Will you want to sell your business in the future?
This requires you to think long-term, and also to imagine the worst possible outcome as well. If you may want to, or need to, sell your business down the track, then choose a name that will easily transfer.
Generally, avoid using your own name unless you are a coach or consultant, as these businesses are less easily transferred. Any buyers may think that all the goodwill stays with you.
When you are thinking long-term you should also think about your name’s global reach and understanding.
Choose a name that’s scalable; don’t pigeonhole yourself into just one product, service or region. Don’t pigeonhole yourself into only face to face services when you can add online down the track, and don’t restrict yourself to direct service provision if you would like to move into digital products.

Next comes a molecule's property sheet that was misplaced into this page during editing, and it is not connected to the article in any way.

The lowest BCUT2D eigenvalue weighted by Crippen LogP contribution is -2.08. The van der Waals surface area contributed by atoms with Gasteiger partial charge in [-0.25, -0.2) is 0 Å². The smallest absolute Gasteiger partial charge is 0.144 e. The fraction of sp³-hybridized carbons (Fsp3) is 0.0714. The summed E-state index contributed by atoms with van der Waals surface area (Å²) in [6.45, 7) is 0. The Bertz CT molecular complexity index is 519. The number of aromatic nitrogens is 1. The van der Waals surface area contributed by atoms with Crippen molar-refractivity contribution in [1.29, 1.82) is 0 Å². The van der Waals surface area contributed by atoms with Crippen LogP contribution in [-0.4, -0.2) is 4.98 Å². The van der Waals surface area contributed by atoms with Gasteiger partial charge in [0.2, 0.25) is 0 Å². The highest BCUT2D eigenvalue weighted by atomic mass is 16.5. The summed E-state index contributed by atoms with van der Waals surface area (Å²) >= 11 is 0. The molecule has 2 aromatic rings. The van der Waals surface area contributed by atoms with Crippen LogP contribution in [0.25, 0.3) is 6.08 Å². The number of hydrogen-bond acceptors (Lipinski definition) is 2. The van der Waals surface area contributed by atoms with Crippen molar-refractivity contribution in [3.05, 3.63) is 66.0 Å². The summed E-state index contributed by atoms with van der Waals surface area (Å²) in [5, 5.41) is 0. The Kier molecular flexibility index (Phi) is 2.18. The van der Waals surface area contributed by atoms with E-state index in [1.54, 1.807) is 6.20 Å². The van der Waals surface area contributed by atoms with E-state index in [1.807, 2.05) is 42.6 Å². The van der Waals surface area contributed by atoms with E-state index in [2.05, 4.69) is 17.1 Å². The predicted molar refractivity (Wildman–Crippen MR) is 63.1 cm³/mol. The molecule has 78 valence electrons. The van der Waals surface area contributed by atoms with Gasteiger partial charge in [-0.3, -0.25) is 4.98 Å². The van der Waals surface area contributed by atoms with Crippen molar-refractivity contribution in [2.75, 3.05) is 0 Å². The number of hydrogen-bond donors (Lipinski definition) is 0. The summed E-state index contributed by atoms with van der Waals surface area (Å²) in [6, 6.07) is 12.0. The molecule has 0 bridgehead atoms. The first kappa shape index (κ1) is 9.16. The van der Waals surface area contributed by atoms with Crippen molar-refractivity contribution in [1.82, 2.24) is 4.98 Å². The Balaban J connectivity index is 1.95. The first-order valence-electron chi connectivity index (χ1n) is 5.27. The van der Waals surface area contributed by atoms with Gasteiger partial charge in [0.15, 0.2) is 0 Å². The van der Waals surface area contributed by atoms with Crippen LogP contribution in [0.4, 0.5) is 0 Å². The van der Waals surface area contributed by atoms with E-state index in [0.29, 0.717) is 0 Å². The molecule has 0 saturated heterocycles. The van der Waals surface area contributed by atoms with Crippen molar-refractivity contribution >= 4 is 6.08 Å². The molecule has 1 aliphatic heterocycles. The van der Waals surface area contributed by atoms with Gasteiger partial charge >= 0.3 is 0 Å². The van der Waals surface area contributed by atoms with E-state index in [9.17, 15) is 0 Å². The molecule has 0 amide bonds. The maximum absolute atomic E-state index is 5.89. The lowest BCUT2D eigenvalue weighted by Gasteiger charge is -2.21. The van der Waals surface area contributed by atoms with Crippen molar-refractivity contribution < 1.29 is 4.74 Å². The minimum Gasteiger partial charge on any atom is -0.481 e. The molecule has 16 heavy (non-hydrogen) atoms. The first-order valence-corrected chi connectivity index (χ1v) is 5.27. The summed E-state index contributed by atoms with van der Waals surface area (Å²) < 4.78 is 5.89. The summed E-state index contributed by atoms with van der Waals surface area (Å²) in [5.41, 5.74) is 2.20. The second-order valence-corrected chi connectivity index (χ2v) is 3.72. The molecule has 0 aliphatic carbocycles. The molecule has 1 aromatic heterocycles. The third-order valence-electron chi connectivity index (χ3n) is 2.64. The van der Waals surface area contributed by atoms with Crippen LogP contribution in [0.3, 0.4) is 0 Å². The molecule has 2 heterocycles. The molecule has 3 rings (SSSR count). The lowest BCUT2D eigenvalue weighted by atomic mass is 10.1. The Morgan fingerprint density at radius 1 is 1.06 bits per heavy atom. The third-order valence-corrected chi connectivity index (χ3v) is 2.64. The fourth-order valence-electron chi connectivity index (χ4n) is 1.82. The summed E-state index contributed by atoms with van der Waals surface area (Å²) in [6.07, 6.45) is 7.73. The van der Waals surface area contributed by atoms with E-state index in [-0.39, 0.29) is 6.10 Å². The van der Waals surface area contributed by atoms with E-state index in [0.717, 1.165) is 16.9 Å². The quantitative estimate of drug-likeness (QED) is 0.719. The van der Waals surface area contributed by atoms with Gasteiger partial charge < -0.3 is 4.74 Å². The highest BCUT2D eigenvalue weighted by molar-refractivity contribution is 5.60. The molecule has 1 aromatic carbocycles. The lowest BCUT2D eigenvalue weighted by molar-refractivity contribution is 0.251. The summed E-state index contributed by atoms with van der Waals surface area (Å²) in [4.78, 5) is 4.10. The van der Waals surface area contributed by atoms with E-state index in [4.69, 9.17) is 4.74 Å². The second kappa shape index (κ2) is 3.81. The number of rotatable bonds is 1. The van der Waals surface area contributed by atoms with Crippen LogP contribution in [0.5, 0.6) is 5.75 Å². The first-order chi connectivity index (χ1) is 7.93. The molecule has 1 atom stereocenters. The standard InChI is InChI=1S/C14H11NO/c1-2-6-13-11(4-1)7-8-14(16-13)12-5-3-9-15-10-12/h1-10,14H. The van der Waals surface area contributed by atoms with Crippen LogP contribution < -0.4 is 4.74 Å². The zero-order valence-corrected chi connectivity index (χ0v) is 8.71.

More Great Tips on How to Come Up with a Business Name:
- Be descriptive but not too general or vague so that only you know what it means
- Keep it simple and not too long, no more than two or three words
- Add a tagline that is descriptive
- Make sure it isn’t too close to any other competitors or similar businesses
- Nothing too sickly cute or sweetie pie (unless you literally sell sweetie pies!)
- Nothing offensive or that has cultural significance as you don’t want to be appropriating or offending another culture’s identity.
- Try to avoid numbers at the end
- Try to avoid using words or characters that will date, such as # or @. Be careful with misspellings; just because it works for Krispy Kreme doesn’t mean it will work for you.
Before you buy any domains or make any big announcements, use these tools to check that your chosen name is available: